Those who die at older ages, after their children have grown to adulthood, can find comfort in the fact that they’ve been a presence in their offspring’s lives. “When I cry in the shower,” Randy said, “I’m not usually thinking, ‘I won’t get to see the kids do this’ or ‘I won’t get to see them do that.’ I’m thinking about the kids not having a father. I’m focused more on what they’re going to lose than on what I’m going to lose. Yes, a percentage of my sadness is, ‘I won’t, I won’t, I won’t.’ But a bigger part of me grieves for them. I keep thinking, ‘They won’t, they won’t, they won’t.’ ”
Early on, he had vowed to do the logistical things necessary to ease his family’s path into a life without him. His minister helped him think beyond estate planning and funeral arrangements. “You have life insurance, right?” the minister asked.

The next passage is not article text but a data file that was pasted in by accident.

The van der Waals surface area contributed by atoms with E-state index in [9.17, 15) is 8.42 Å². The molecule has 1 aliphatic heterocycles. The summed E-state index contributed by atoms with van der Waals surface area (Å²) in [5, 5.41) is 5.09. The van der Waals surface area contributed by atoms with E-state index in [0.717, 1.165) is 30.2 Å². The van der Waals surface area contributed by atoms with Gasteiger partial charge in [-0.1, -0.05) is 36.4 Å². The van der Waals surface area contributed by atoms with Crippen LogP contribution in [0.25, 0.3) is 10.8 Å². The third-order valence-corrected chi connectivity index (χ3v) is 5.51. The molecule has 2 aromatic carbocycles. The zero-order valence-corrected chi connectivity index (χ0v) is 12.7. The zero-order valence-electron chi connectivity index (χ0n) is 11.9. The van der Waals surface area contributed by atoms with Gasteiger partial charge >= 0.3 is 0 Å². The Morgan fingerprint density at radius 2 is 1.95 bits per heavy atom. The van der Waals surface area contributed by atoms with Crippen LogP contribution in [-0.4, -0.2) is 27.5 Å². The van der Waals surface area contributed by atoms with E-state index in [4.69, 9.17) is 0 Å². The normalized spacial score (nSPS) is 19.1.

“Yes, it’s all in place,” Randy told him.
“Well, you also need emotional insurance,” the minister explained. The premiums for that insurance would be paid for with Randy’s time, not his money. The minister suggested that Randy spend hours making videotapes of himself with the kids. Years from now, they will be able to see how easily they touched each other and laughed together.
Knowing his kids’ memories of him could be fuzzy, Randy has been doing things with them that he hopes they’ll find unforgettable. For instance, he and Dylan, 6, went on a minivacation to swim with dolphins. “A kid swims with dolphins, he doesn’t easily forget it,” Randy said. “We took lots of photos.” Randy took Logan, 3, to Disney World to meet his hero, Mickey Mouse. “I’d met him, so I could make the introduction.”
Randy also made a point of talking to people who lost parents when they were very young. They told him they found it consoling to learn about how much their mothers and fathers loved them. The more they knew, the more they could still feel that love. To that end, Randy built separate lists of his memories of each child. He also has written down his advice for them, things like: “If I could only give three words of advice, they would be, ‘Tell the truth.’ If I got three more words, I’d add, ‘All the time.’ ”